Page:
Jo Jo Moyes
Before she became a full-time novelist, Moyes worked as a journalist in England for 10 years. In December, her most recent novel, Me Before You, was released in the United States after being well received in England. Moyes, also the author of The Last Letter From Your Love, continues to write articles for the Daily Telegraph and lives with her husband and three children in Essex, England.
What's on your nightstand?
I'm reading Michael Chabon's The Amazing Adventures of Kavalier and Clay, having loved Telegraph Avenue, which was the first of his books that I'd read, and which I'd recommend highly. He writes so beautifully that I just used to read bits of his prose out loud to myself. I'm also reading a stack of books for the Women's Prize for Literature. I'm on the judging panel this year. I'm not allowed to say which of those I'm enjoying!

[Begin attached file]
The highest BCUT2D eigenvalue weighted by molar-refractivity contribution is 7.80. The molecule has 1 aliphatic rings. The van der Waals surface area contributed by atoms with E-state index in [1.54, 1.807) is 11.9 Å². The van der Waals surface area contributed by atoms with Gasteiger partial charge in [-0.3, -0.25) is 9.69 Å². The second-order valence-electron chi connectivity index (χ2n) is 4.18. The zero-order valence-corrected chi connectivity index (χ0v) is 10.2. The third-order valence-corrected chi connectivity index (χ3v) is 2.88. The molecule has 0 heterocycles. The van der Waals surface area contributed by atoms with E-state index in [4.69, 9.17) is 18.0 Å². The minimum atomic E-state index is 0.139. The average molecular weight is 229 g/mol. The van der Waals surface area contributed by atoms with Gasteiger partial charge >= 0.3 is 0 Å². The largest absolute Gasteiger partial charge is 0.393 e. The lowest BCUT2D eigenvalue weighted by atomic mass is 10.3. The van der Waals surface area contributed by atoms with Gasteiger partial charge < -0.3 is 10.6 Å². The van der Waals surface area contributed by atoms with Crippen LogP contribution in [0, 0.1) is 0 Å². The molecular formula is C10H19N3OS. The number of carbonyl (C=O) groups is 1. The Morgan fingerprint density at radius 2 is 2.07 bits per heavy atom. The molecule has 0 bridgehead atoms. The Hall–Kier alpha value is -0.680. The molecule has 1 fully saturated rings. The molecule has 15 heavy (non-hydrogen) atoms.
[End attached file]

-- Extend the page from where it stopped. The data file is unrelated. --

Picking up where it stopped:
Are there any upcoming American writers that you are enjoying?
I don't know if she counts as upcoming, but my book of the year was Gillian Flynn's Gone Girl. It was so smart and audacious and cleverly written. It actually made me gasp out loud at one point. Even my husband, who doesn't read fiction, couldn't put it down. I also loved Where'd You Go, Bernadette by Maria Semple, which was funny and unexpected and also made me weep in places. I'm intrigued to know what she'll write next.
When you made the transition from reporter to novelist, what writers did you rely on to help guide your technique?
I'm not sure I relied on any particular writer for technique. I actually wrote three unpublished books while I was a journalist, and it was doing that, painful as it was, that really helped me work out what I should be doing. That and reading, reading, reading. I've carried a lot of habits over from journalism, though. I do a lot of research. I almost never miss deadlines. I write very clean copy, and I love to tell a story, and I'm never short of ideas. Real life is always stranger than fiction.
Piper Castillo, Times staff writer